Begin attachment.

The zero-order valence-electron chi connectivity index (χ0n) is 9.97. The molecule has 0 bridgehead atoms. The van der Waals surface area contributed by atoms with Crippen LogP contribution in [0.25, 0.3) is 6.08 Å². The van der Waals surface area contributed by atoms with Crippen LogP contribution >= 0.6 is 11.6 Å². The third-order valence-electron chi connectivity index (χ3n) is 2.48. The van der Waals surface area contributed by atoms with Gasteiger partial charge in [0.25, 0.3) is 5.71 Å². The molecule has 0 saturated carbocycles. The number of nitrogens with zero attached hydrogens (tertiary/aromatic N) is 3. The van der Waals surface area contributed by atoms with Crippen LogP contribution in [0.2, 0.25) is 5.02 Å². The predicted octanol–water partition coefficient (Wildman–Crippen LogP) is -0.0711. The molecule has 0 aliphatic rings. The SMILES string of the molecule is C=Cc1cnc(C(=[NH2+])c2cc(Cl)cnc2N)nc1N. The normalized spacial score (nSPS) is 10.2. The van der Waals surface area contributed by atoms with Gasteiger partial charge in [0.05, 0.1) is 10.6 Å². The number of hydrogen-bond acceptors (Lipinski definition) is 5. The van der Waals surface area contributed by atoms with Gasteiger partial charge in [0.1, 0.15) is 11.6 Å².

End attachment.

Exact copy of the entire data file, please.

The zero-order valence-electron chi connectivity index (χ0n) is 9.97. The molecule has 0 bridgehead atoms. The van der Waals surface area contributed by atoms with Crippen LogP contribution in [0.25, 0.3) is 6.08 Å². The van der Waals surface area contributed by atoms with Crippen LogP contribution >= 0.6 is 11.6 Å². The third-order valence-electron chi connectivity index (χ3n) is 2.48. The van der Waals surface area contributed by atoms with Gasteiger partial charge in [0.25, 0.3) is 5.71 Å². The molecule has 0 saturated carbocycles. The number of nitrogens with zero attached hydrogens (tertiary/aromatic N) is 3. The van der Waals surface area contributed by atoms with Crippen LogP contribution in [0.2, 0.25) is 5.02 Å². The predicted octanol–water partition coefficient (Wildman–Crippen LogP) is -0.0711. The molecule has 0 aliphatic rings. The SMILES string of the molecule is C=Cc1cnc(C(=[NH2+])c2cc(Cl)cnc2N)nc1N. The normalized spacial score (nSPS) is 10.2. The van der Waals surface area contributed by atoms with Gasteiger partial charge in [0.05, 0.1) is 10.6 Å². The number of hydrogen-bond acceptors (Lipinski definition) is 5. The van der Waals surface area contributed by atoms with Gasteiger partial charge in [0.1, 0.15) is 11.6 Å².